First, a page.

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Chris Humphries’ sweet setup

Every week we post an interview with someone about what software they use on their Mac, iPhone, or iPad. We do these interviews because not only are they fun, but a glimpse into what tools someone uses and how they use those tools can spark our imagination and give us an idea or insight into how we can do things better.

New setup interviews are posted every Monday; follow us on RSS or Twitter to stay up to date.

Who are you and what do you do?

I’m Chris Humphries. I’m a Digital Media Specialist and media production lab (or “Media Commons“) manager at the University of Alabama at Birmingham, more specifically at UAB Digital Media. Essentially I work with a great team of folks way smarter than I am to help students, faculty, and staff produce high-quality media content and research new ways of delivering content and information. I handle the hardware (Mac computers and an assortment of A/V gear) and software (Final Cut Pro X, the Adobe suite, etc.) side of things, making sure everything works well and helps get the job done.

What is your current setup?

Chris Humphries' work setup

My current setup has revolved quite a bit in the last year or so. On the computer side of things, I’ve gone from an iMac: (21″, i7, 12GB of RAM, 1TB HDD) and Macbook Air (11″, i5, 4GB of RAM, 128GB SSD) setup to a Macbook Pro Retina (15 inch, i7, 8GB of RAM, 256GB SSD) and Mac Mini (i5 with a self-installed SSD and 16GB of RAM). The MBPr is my daily driver (besides my work-issued iMac (27″, i5, 8GB of RAM, 1TB HDD)) and the Mac Mini serves as my media server (see what I did there), email server, and basically an always-on semi-web server for automation and such.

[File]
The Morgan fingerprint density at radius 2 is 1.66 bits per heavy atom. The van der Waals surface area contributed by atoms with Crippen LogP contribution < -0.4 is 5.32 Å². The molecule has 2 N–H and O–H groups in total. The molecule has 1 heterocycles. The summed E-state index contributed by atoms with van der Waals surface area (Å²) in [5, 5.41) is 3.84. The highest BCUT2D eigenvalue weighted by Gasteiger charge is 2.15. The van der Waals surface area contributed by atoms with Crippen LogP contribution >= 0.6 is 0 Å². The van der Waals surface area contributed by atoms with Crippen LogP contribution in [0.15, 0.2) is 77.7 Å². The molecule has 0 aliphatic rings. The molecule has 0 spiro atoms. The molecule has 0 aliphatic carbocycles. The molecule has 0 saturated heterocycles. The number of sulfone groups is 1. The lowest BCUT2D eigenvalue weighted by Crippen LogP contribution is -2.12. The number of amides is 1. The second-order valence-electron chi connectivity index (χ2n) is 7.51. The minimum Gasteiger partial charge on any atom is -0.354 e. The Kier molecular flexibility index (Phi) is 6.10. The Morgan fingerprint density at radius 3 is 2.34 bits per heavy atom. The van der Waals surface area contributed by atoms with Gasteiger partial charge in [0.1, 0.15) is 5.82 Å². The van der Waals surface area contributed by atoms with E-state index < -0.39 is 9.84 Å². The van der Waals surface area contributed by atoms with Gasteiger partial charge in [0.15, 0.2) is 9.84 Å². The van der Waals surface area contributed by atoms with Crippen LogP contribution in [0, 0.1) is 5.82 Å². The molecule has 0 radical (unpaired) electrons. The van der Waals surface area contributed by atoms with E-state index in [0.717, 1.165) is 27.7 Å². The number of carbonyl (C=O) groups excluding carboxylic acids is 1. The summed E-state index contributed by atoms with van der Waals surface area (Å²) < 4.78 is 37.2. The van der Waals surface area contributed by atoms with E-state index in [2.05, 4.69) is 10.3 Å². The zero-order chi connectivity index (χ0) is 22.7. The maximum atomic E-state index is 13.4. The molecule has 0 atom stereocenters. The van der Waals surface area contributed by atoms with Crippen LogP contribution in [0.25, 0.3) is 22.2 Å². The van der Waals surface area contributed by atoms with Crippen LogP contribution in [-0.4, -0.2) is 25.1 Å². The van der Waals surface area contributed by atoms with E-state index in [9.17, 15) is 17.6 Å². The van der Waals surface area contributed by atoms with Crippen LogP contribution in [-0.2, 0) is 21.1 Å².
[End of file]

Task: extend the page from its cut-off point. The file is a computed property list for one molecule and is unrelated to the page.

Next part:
Chris Humphries' home setup

As far as iOS, I’m using a iPhone 5 (16GB, Black / super scuffed up) and an iPad Air (16GB, Space Grey). As with everyone, my iPhone is really my main computer. It’s kind of crazy what can be done with iOS devices these days (looking at you, Drafts/Launch Center Pro/Editorial, among others), and because of these incredible apps and the folks (Viticci, Guyot, Weatherhead, Gruenich – Iโ€™m probably leaving someone out here) who do incredible things with them and are kind enough to share what they’ve learned, I try to do as much as I can on my iOS devices because of their flexibility and portability.

Chris' iPad

Outside of my mac and iOS devices, my setup also includes a grab-bag full of adapters, cables, external batteries, electronics tool-kit and the like, as well as the Apple TV, Chromecast, Pebble Smartwatch, and a few WeMo sockets. On the networking/backup side, I’ve got a few 2-3 TB hard drives and a previous-model Airport Extreme connecting it all together, as well as a cloud backup on Backblaze.

Chris' iPhone

I carry all of this (besides the Mac Mini and work iMac) in either an Incase EO backpack or Penfield Messenger Bag.

What software do you use and for what do you use it?

Ah, software. I’m constantly falling in love with new software. I’m that guy at work that is always annoying everyone by saying, “Hey, have you seen/used [enter software here]?” Some of my most-used software on the Mac includes:

  • nvAlt – For note-taking and syncing.
  • Reminders – I’ve tried so many to-do apps out there, but I always come back to Reminders. It just works well, and with iCloud sync (as of right now) it’s really all that I need on the Mac and on iOS.
  • Asana – We use Asana at work for all of our project and task management. It’s a web app (unless you use Fluid) that I use every day.
  • Fantastical – Calendar-ing
  • Alfred – For launching apps and so much more. Man, I love Alfred. What can’t it do?